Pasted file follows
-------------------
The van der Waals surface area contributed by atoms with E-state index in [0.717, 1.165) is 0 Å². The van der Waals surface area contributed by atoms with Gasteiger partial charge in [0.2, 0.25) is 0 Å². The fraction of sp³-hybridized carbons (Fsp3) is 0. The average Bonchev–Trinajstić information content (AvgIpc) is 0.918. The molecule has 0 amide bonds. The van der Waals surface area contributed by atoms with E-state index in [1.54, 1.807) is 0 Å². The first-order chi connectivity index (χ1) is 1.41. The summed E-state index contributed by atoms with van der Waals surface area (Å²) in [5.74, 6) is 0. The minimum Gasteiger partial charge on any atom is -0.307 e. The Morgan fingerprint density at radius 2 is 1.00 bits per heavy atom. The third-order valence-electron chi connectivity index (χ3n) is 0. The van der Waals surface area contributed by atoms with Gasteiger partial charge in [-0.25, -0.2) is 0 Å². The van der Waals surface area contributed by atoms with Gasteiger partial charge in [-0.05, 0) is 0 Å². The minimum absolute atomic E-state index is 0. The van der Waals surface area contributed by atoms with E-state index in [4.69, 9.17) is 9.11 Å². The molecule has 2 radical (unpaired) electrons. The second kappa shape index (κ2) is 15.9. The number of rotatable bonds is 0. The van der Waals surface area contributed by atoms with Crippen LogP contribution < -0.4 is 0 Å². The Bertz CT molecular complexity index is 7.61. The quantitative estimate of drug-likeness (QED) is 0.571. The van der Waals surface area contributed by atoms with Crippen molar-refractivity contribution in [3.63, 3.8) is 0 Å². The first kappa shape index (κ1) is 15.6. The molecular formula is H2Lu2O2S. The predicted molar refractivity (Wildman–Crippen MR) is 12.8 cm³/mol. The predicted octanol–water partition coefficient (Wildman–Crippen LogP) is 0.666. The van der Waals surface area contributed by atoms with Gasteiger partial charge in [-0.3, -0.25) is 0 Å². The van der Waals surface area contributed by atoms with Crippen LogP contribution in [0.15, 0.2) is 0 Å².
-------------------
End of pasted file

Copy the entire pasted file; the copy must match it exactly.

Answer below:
The van der Waals surface area contributed by atoms with E-state index in [0.717, 1.165) is 0 Å². The van der Waals surface area contributed by atoms with Gasteiger partial charge in [0.2, 0.25) is 0 Å². The fraction of sp³-hybridized carbons (Fsp3) is 0. The average Bonchev–Trinajstić information content (AvgIpc) is 0.918. The molecule has 0 amide bonds. The van der Waals surface area contributed by atoms with E-state index in [1.54, 1.807) is 0 Å². The first-order chi connectivity index (χ1) is 1.41. The summed E-state index contributed by atoms with van der Waals surface area (Å²) in [5.74, 6) is 0. The minimum Gasteiger partial charge on any atom is -0.307 e. The Morgan fingerprint density at radius 2 is 1.00 bits per heavy atom. The third-order valence-electron chi connectivity index (χ3n) is 0. The van der Waals surface area contributed by atoms with Gasteiger partial charge in [-0.25, -0.2) is 0 Å². The van der Waals surface area contributed by atoms with Gasteiger partial charge in [-0.05, 0) is 0 Å². The minimum absolute atomic E-state index is 0. The van der Waals surface area contributed by atoms with E-state index in [4.69, 9.17) is 9.11 Å². The molecule has 2 radical (unpaired) electrons. The second kappa shape index (κ2) is 15.9. The number of rotatable bonds is 0. The van der Waals surface area contributed by atoms with Crippen LogP contribution < -0.4 is 0 Å². The Bertz CT molecular complexity index is 7.61. The quantitative estimate of drug-likeness (QED) is 0.571. The van der Waals surface area contributed by atoms with Crippen molar-refractivity contribution in [3.63, 3.8) is 0 Å². The first kappa shape index (κ1) is 15.6. The molecular formula is H2Lu2O2S. The predicted molar refractivity (Wildman–Crippen MR) is 12.8 cm³/mol. The predicted octanol–water partition coefficient (Wildman–Crippen LogP) is 0.666. The van der Waals surface area contributed by atoms with Gasteiger partial charge in [-0.3, -0.25) is 0 Å². The van der Waals surface area contributed by atoms with Crippen LogP contribution in [0.15, 0.2) is 0 Å².